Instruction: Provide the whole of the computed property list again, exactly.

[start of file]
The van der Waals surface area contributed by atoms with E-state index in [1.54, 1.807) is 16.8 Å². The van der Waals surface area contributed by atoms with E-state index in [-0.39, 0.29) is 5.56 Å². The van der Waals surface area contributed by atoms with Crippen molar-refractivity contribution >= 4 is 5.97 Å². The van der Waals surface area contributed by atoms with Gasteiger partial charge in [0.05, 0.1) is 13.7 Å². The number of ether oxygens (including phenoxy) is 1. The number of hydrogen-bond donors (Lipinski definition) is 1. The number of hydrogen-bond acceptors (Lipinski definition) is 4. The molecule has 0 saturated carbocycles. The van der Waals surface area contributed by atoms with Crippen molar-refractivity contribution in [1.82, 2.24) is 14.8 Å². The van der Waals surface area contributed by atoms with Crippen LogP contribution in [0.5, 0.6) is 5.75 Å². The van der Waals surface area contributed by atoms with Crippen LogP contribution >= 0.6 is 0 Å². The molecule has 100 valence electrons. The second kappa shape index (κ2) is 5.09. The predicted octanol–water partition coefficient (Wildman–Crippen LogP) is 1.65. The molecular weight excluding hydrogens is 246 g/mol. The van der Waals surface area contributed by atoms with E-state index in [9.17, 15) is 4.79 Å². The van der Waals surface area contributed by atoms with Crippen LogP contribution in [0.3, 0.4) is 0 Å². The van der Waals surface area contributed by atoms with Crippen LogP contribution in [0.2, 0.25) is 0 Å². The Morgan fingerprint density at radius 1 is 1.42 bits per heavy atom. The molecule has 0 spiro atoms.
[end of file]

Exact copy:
The van der Waals surface area contributed by atoms with E-state index in [1.54, 1.807) is 16.8 Å². The van der Waals surface area contributed by atoms with E-state index in [-0.39, 0.29) is 5.56 Å². The van der Waals surface area contributed by atoms with Crippen molar-refractivity contribution >= 4 is 5.97 Å². The van der Waals surface area contributed by atoms with Gasteiger partial charge in [0.05, 0.1) is 13.7 Å². The number of ether oxygens (including phenoxy) is 1. The number of hydrogen-bond donors (Lipinski definition) is 1. The number of hydrogen-bond acceptors (Lipinski definition) is 4. The molecule has 0 saturated carbocycles. The van der Waals surface area contributed by atoms with Crippen molar-refractivity contribution in [1.82, 2.24) is 14.8 Å². The van der Waals surface area contributed by atoms with Crippen LogP contribution in [0.5, 0.6) is 5.75 Å². The van der Waals surface area contributed by atoms with Crippen LogP contribution >= 0.6 is 0 Å². The molecule has 100 valence electrons. The second kappa shape index (κ2) is 5.09. The predicted octanol–water partition coefficient (Wildman–Crippen LogP) is 1.65. The molecular weight excluding hydrogens is 246 g/mol. The van der Waals surface area contributed by atoms with E-state index in [9.17, 15) is 4.79 Å². The van der Waals surface area contributed by atoms with Crippen LogP contribution in [0.3, 0.4) is 0 Å². The van der Waals surface area contributed by atoms with Crippen LogP contribution in [0.2, 0.25) is 0 Å². The Morgan fingerprint density at radius 1 is 1.42 bits per heavy atom. The molecule has 0 spiro atoms.